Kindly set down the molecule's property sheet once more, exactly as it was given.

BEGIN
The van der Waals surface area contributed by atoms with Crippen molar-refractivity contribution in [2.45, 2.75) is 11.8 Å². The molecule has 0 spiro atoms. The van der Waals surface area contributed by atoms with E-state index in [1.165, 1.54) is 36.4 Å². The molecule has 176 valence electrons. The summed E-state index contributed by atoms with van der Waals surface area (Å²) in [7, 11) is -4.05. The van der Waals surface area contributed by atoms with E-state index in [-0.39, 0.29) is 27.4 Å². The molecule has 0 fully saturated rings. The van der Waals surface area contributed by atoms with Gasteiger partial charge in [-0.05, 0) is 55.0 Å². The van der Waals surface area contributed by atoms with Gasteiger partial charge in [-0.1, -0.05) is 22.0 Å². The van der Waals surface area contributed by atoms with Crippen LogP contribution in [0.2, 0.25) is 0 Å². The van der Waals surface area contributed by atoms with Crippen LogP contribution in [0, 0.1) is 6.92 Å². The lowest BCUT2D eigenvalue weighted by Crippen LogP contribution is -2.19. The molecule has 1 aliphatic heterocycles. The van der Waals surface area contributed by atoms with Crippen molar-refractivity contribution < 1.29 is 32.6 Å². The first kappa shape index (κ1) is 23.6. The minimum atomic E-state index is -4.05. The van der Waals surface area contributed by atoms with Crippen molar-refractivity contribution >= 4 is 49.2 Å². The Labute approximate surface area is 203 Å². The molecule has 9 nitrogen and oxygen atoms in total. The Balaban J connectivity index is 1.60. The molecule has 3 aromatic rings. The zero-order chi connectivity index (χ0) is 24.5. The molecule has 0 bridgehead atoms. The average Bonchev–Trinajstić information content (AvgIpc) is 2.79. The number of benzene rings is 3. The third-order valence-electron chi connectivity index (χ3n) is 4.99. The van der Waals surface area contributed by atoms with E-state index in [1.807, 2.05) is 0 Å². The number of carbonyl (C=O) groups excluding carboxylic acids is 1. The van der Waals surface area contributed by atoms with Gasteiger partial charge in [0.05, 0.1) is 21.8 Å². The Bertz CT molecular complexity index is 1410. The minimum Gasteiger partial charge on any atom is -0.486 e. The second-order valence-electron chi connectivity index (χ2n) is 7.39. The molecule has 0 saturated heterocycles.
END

The van der Waals surface area contributed by atoms with Crippen molar-refractivity contribution in [2.45, 2.75) is 11.8 Å². The molecule has 0 spiro atoms. The van der Waals surface area contributed by atoms with E-state index in [1.165, 1.54) is 36.4 Å². The molecule has 176 valence electrons. The summed E-state index contributed by atoms with van der Waals surface area (Å²) in [7, 11) is -4.05. The van der Waals surface area contributed by atoms with E-state index in [-0.39, 0.29) is 27.4 Å². The molecule has 0 fully saturated rings. The van der Waals surface area contributed by atoms with Gasteiger partial charge in [-0.05, 0) is 55.0 Å². The van der Waals surface area contributed by atoms with Gasteiger partial charge in [-0.1, -0.05) is 22.0 Å². The van der Waals surface area contributed by atoms with Crippen LogP contribution in [0.2, 0.25) is 0 Å². The van der Waals surface area contributed by atoms with Crippen LogP contribution in [0, 0.1) is 6.92 Å². The lowest BCUT2D eigenvalue weighted by Crippen LogP contribution is -2.19. The molecule has 1 aliphatic heterocycles. The van der Waals surface area contributed by atoms with Crippen molar-refractivity contribution < 1.29 is 32.6 Å². The first kappa shape index (κ1) is 23.6. The minimum atomic E-state index is -4.05. The van der Waals surface area contributed by atoms with Crippen molar-refractivity contribution >= 4 is 49.2 Å². The Labute approximate surface area is 203 Å². The molecule has 9 nitrogen and oxygen atoms in total. The Balaban J connectivity index is 1.60. The molecule has 3 aromatic rings. The zero-order chi connectivity index (χ0) is 24.5. The molecule has 0 bridgehead atoms. The average Bonchev–Trinajstić information content (AvgIpc) is 2.79. The number of benzene rings is 3. The third-order valence-electron chi connectivity index (χ3n) is 4.99. The van der Waals surface area contributed by atoms with E-state index in [1.807, 2.05) is 0 Å². The number of carbonyl (C=O) groups excluding carboxylic acids is 1. The van der Waals surface area contributed by atoms with Gasteiger partial charge in [0.05, 0.1) is 21.8 Å². The Bertz CT molecular complexity index is 1410. The minimum Gasteiger partial charge on any atom is -0.486 e. The second-order valence-electron chi connectivity index (χ2n) is 7.39. The molecule has 0 saturated heterocycles.